2 September, 2010@2:15 am
DJ Muggs was notably absent from Cypress Hill’s Rise Up LP, as he suggested in our recent interview that B-Real wanted to take the group in a different direction. Despite this, Muggs has been keeping busy as a producer with a number of offshoot projects, the latest being Kill Devil Hills, a collaborative LP with Non-Phixion frontman Ill Bill. With today’s saturated, formulaic approach to making albums, Bill and Muggs take it back to basics, with the one-producer/one-emcee blueprint that helped carve out many a classic album during hip-hop’s greatest eras.
Kill Devil Hills is a breath of fresh air, almost ironically, because the music itself is more akin to the polluted city streets of New York. While New York rap has taken on a life of it’s own in the last decade, many have forgotten about the raw, dusty sound that helped carve out the city’s identity, through acts like Wu-Tang Clan, Mobb Deep, Nas, and Kool G. Rap & Polo. Bill doesn’t claim to be a gangster, thug, or drug dealer; instead he’s somewhat of a street-reporter-meets-conspiracy-theorist, rhyming about everything from armed robberies to terrorist attacks to full on alien abductions. This aspect of his personality has resonated in his music since his earliest pre-9/11 Non-Phixion records, and with the aftermath of the 2001 attack on New York City, his wide-eyed theories don’t sound that crackpot after all.
Muggs’ production is well beyond what he’s done for Cypress, as he has constantly evolved as a producer over the years, never getting lazy and always reinventing his sound. Kill Devil Hills is no different, presenting a wide palette of production styles for Bill and his guests to rock over. The ridiculous posse cut “Trouble Shooters” finds a classic, hypnotic RZA-esque track that slowly enraptures the listener, as each emcee competes for the top spot. While Sean Price has the most clever rhymes here, it’s O.C.’s ridiculous closing verse that subtly steals the show. “Giants Stadium” also carries heavy Wu influence (including some hilarious visuals by Bill), as he and Q-Unique paint pictures over rolling drums and stuttering electric keyboard stabs. The album wouldn’t be complete without an actual Wu emcee to rhyme over Muggs beats, as Raekwon and Ill Bill don ski masks for a dog day afternoon at “Chase Manhattan”, with one of the most descriptively penned bank-robbery tracks (is that a genre?) heard in ages.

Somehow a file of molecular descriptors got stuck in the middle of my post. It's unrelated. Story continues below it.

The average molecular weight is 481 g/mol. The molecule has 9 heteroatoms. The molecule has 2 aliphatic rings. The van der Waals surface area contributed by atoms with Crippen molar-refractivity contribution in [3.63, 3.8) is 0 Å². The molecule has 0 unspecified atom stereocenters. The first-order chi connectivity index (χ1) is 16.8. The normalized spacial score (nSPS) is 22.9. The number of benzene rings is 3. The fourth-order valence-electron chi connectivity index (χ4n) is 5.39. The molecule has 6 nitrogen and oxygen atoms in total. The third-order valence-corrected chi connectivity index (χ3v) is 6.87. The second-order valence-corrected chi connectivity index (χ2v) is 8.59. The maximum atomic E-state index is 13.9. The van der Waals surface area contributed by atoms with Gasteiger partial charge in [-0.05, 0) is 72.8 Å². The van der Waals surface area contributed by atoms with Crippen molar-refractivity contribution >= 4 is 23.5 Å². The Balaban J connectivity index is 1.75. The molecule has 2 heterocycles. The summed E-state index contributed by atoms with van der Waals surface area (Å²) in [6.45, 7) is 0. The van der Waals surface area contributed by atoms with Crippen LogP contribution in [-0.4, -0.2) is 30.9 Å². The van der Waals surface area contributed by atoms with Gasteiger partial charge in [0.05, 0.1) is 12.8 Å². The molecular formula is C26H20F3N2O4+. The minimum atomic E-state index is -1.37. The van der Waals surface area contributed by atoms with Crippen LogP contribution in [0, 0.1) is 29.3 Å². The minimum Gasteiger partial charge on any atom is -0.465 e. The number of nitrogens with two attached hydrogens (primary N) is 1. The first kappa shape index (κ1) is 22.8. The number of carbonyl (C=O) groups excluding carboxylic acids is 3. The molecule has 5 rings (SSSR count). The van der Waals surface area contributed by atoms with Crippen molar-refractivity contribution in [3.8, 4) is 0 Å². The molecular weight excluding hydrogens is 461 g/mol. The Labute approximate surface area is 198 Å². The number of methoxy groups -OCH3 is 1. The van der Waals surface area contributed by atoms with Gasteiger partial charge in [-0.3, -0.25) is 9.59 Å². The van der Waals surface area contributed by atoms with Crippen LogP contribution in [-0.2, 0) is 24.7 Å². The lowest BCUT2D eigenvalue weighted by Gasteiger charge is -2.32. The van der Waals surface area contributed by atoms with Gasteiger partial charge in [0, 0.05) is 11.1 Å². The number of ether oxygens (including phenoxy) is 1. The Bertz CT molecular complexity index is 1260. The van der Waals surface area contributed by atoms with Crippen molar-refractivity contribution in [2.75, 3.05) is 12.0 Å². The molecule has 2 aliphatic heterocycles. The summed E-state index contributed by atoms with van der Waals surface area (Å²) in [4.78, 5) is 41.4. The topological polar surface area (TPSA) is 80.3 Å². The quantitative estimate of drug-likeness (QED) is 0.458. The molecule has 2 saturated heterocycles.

“Milleniums Of Murder” is another standout track, as Muggs employs a heavy, 60′s monster movie backdrop for Bill’s stream of consciousness paranoia, with the only thing missing being a verse from King Geedorah. He closes things out with “Narco Corridos”, a heartfelt dedication to he and Necro’s late Uncle Howie, who’s had a memorable presence as a part of his career in one form or another since day one.
Bill’s pension for over the top conspiracy theories may be a little much for some, as he demonstrates on tracks like “2013″ and “Kill Devil Hills”, firing off several unrelated topics at once and loosely tying them together. But coupled with the fact that he’s got a strong lists of guests here to help balance things out, not to mention one of hip-hop’s greatest producers of all time on the boards, he’s got a very listenable LP with Kill Devil Hills.
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